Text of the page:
With summer flying by, my timing on sharing this story may be a little off, but it’s still extremely relevant.
In mid-May, the CEO of Campbell Soup resigned abruptly. (You can read the story here.) It’s another example of a CEO leaving after failing to deliver satisfactory financial results.
Apparently, Campbell has been struggling: Its core soup business has declined and its fresh foods division has not met expectations. What happened?
From what I read, some of the company’s products don’t align with how today’s young consumers eat.
In addition, older consumers’ eating habits are changing. Add to that are the cost pressures from shipping and retailers who were squeezing margins. These all contributed to not meeting the company’s financial expectations.
Do what successful leaders and organizations do: Correctly analyze your responses to the questions below, then strategize and execute a plan to ensure you deliver results.
As you reflect on the products and services you offer customers, again ask the questions I challenged you with last March after Toys R Us announced its closure. They are:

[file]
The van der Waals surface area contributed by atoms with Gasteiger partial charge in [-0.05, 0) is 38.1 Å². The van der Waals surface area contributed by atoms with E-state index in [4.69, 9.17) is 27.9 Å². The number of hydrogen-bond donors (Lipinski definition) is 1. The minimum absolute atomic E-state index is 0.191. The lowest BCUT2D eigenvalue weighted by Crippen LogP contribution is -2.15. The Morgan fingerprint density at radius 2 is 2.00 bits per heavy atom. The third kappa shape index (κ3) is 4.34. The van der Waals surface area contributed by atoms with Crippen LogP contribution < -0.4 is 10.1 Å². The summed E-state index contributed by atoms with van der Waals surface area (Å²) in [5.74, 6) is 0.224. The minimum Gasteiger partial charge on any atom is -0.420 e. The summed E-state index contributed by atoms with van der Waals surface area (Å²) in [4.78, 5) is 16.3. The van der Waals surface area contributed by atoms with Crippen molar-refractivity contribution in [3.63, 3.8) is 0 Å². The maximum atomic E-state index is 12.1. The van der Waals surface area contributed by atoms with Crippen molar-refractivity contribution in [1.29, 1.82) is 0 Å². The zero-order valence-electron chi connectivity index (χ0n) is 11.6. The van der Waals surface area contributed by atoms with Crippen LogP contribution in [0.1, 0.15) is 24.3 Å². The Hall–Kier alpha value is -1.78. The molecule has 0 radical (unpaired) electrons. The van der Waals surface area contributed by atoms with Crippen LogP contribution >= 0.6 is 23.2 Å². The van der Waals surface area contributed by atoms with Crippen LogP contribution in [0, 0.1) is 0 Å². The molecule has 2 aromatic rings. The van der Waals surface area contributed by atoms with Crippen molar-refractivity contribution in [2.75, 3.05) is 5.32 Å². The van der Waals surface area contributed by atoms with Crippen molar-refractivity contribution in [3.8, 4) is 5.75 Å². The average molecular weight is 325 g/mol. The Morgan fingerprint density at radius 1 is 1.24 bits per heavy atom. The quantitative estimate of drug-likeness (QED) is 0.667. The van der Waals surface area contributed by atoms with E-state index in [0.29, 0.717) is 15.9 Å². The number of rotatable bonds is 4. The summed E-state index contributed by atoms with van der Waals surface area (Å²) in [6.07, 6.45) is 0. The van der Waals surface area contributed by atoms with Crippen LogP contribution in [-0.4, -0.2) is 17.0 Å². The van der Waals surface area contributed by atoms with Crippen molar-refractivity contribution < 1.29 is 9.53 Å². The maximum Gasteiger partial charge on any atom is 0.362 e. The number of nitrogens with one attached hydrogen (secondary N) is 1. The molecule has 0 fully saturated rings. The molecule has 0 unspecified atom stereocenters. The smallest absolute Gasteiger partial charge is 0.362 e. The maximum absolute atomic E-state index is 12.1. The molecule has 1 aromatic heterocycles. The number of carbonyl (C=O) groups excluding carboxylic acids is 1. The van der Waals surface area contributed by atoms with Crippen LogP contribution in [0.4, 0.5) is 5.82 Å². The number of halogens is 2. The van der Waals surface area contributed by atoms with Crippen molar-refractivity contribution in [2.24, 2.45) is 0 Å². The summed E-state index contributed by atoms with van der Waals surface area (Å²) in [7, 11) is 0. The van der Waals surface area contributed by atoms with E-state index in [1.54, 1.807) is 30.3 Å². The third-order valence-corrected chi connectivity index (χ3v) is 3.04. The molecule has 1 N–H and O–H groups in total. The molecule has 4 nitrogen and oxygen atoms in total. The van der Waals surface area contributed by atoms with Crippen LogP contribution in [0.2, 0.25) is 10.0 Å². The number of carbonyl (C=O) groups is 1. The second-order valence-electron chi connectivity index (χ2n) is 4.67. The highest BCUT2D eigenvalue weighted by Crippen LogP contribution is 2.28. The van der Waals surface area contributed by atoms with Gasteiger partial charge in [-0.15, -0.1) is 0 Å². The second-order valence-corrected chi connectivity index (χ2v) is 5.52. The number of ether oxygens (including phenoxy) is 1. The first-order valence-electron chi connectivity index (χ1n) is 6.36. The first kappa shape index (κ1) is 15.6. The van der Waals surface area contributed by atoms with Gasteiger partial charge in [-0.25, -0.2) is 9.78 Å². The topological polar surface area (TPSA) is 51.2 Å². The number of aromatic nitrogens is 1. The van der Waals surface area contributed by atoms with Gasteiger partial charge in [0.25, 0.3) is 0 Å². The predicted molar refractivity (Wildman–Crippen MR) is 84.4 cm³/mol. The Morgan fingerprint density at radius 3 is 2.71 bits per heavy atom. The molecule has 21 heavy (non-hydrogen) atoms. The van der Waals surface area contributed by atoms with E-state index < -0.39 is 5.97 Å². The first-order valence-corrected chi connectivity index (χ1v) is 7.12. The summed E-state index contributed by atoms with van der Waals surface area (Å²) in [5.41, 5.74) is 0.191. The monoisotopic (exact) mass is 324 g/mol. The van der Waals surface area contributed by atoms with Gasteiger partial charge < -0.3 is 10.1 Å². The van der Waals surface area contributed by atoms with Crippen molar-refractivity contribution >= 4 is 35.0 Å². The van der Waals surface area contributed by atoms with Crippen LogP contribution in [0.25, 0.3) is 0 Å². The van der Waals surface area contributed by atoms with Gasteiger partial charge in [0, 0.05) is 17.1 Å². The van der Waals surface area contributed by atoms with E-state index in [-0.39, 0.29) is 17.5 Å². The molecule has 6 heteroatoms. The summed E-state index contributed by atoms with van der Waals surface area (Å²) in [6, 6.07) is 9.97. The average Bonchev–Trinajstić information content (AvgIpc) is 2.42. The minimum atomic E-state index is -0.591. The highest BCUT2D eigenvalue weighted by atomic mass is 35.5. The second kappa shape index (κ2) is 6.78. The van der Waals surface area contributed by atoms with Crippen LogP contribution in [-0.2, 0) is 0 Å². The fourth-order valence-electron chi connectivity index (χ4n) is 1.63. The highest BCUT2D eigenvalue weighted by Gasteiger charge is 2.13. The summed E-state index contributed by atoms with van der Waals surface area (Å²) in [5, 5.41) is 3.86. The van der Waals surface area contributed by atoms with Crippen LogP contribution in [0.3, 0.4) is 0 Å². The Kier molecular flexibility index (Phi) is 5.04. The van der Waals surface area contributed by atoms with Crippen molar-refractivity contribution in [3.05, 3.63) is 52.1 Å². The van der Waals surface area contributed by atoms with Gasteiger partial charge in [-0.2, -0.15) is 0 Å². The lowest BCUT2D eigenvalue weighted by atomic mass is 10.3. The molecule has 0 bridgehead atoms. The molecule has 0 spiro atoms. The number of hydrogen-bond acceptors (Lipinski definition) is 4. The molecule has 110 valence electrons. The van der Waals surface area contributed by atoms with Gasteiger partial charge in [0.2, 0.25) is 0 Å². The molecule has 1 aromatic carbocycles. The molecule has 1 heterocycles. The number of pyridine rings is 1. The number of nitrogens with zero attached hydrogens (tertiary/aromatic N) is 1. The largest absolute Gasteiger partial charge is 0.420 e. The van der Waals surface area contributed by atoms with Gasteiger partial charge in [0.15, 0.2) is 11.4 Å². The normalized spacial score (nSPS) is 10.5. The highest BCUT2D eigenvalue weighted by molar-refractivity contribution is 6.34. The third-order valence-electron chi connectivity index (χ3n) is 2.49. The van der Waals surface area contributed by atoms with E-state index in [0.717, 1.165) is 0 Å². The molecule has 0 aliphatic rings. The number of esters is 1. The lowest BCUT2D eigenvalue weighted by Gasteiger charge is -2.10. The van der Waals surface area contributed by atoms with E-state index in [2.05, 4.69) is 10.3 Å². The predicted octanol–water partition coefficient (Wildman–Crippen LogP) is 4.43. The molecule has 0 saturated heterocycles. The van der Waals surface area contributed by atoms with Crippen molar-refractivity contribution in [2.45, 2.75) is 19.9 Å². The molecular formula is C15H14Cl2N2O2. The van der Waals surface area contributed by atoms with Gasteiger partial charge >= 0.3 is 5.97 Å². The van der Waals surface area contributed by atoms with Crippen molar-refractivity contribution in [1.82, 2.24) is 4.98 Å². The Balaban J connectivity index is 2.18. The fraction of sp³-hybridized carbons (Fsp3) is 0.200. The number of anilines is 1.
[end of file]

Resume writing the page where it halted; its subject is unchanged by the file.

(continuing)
Are you quick to fix or shut down under-performing areas? If not, you should be. They can drag you down and limit your growth.
What products/services do your customers want to buy from you in the next six to twelve months? Be proactive, not reactive, in developing them.
What products/services do you provide today that your customers either won’t want or won’t pay for in six to twelve months? Don’t spend time and money on products/services that only please a few.
Are the senior managers in touch with the changing competitive landscape? Don’t let management get out of touch with your customers.
Don’t allow these actions to slip or you could end up on the slippery slope of bad results-and make a sudden exit.